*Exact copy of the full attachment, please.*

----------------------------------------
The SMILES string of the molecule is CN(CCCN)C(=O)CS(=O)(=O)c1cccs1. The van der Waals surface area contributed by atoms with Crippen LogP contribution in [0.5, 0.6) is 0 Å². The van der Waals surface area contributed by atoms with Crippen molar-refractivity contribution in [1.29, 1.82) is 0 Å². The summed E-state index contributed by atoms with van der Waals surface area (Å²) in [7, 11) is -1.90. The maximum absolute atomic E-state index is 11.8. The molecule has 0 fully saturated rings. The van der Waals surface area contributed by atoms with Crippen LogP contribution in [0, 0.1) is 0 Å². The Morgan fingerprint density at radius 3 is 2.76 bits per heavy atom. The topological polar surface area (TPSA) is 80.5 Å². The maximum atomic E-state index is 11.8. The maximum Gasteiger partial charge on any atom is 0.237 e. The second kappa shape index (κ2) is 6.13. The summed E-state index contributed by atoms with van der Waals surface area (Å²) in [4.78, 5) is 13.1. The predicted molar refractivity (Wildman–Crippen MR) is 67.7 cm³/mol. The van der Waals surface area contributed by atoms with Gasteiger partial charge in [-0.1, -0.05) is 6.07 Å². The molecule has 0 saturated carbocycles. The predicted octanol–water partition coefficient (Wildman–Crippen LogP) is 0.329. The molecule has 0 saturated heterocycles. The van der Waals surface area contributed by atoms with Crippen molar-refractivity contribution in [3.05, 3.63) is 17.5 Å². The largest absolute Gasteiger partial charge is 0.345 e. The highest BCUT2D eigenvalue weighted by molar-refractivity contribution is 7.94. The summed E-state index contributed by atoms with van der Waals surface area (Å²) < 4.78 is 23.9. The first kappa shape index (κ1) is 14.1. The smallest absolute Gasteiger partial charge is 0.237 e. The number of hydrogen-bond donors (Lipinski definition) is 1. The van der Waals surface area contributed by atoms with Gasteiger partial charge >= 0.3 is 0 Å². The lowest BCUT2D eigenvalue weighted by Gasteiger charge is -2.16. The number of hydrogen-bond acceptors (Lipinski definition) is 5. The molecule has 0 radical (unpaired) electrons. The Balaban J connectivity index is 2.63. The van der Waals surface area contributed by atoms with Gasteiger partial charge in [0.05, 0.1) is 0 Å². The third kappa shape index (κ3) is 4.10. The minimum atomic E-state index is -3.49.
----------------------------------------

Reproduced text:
The SMILES string of the molecule is CN(CCCN)C(=O)CS(=O)(=O)c1cccs1. The van der Waals surface area contributed by atoms with Crippen LogP contribution in [0.5, 0.6) is 0 Å². The van der Waals surface area contributed by atoms with Crippen molar-refractivity contribution in [1.29, 1.82) is 0 Å². The summed E-state index contributed by atoms with van der Waals surface area (Å²) in [7, 11) is -1.90. The maximum absolute atomic E-state index is 11.8. The molecule has 0 fully saturated rings. The van der Waals surface area contributed by atoms with Crippen LogP contribution in [0, 0.1) is 0 Å². The Morgan fingerprint density at radius 3 is 2.76 bits per heavy atom. The topological polar surface area (TPSA) is 80.5 Å². The maximum atomic E-state index is 11.8. The maximum Gasteiger partial charge on any atom is 0.237 e. The second kappa shape index (κ2) is 6.13. The summed E-state index contributed by atoms with van der Waals surface area (Å²) in [4.78, 5) is 13.1. The predicted molar refractivity (Wildman–Crippen MR) is 67.7 cm³/mol. The van der Waals surface area contributed by atoms with Gasteiger partial charge in [-0.1, -0.05) is 6.07 Å². The molecule has 0 saturated carbocycles. The predicted octanol–water partition coefficient (Wildman–Crippen LogP) is 0.329. The molecule has 0 saturated heterocycles. The van der Waals surface area contributed by atoms with Crippen molar-refractivity contribution in [3.05, 3.63) is 17.5 Å². The largest absolute Gasteiger partial charge is 0.345 e. The highest BCUT2D eigenvalue weighted by molar-refractivity contribution is 7.94. The summed E-state index contributed by atoms with van der Waals surface area (Å²) < 4.78 is 23.9. The first kappa shape index (κ1) is 14.1. The smallest absolute Gasteiger partial charge is 0.237 e. The number of hydrogen-bond donors (Lipinski definition) is 1. The van der Waals surface area contributed by atoms with Gasteiger partial charge >= 0.3 is 0 Å². The lowest BCUT2D eigenvalue weighted by Gasteiger charge is -2.16. The number of hydrogen-bond acceptors (Lipinski definition) is 5. The molecule has 0 radical (unpaired) electrons. The Balaban J connectivity index is 2.63. The van der Waals surface area contributed by atoms with Gasteiger partial charge in [0.05, 0.1) is 0 Å². The third kappa shape index (κ3) is 4.10. The minimum atomic E-state index is -3.49.